I spent a day in Abuja, a day in Port Harcourt, and today in Lagos meeting entrepreneurs. I have done a survey on Nigeria among private sector people (and we have done this in many countries as well.) In many countries the complaint by the private sector is mainly government interference, too high taxes, etcetera. In Nigeria, the biggest complaint by the private sector about the country is the lack of infrastructure. So we are pushing very hard about privatisation and had discussions in Abuja about how the privatisation process can be speed up. Clearly, there are some frustrations, some disappointments among the private sector, among international donors, even among the WBG. But I would urge everybody to show a bit of patience. Because we also have to recognise what has been achieved so far. I think the fact that three cellular (GSM) licenses were auctioned off, very, very successfully speaks for itself.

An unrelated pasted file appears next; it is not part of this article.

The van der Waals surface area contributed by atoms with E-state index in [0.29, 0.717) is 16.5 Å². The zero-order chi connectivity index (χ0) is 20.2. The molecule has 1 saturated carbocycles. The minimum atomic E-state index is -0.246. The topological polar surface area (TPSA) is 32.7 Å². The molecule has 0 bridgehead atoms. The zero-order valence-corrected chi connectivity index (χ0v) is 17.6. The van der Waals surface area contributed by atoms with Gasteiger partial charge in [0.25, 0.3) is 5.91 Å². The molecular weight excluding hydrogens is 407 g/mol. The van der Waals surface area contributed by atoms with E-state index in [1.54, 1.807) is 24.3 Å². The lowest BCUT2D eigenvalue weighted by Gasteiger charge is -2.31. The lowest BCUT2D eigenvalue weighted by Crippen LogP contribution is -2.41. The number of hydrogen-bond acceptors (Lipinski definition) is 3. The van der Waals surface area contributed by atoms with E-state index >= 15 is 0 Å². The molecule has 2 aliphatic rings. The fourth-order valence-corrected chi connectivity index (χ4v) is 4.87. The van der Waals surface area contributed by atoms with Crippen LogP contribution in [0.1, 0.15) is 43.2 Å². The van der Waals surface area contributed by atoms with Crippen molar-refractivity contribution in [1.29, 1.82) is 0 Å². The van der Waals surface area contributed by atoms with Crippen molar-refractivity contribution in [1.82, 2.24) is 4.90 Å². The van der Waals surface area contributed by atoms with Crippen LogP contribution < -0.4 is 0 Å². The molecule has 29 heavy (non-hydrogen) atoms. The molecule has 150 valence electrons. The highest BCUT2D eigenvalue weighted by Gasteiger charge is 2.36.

People are disappointed that NITEL (Nigerian Telecommunications Ltd.) has not been yet been privatised. Even if it is postponed, I am pretty sure from what I have heard from people that NITEL will be privatised. I also think this is progress. Because again two years ago, we had discussions with government and there was still a strong sentiment in government then that we cannot sell off our telecom company to some strategic investor. That has changed, I think it is also true that the power sector still has several problems. But the sentiment I am getting from Abuja is that progress would be made. NEPA would be unbundled. You can argue forever about how to do it. Or whether it is the right way to do it the way it has been planned. A year and-a-half ago, if somebody had said NEPA would be privatised or unbundled no one would have believed him.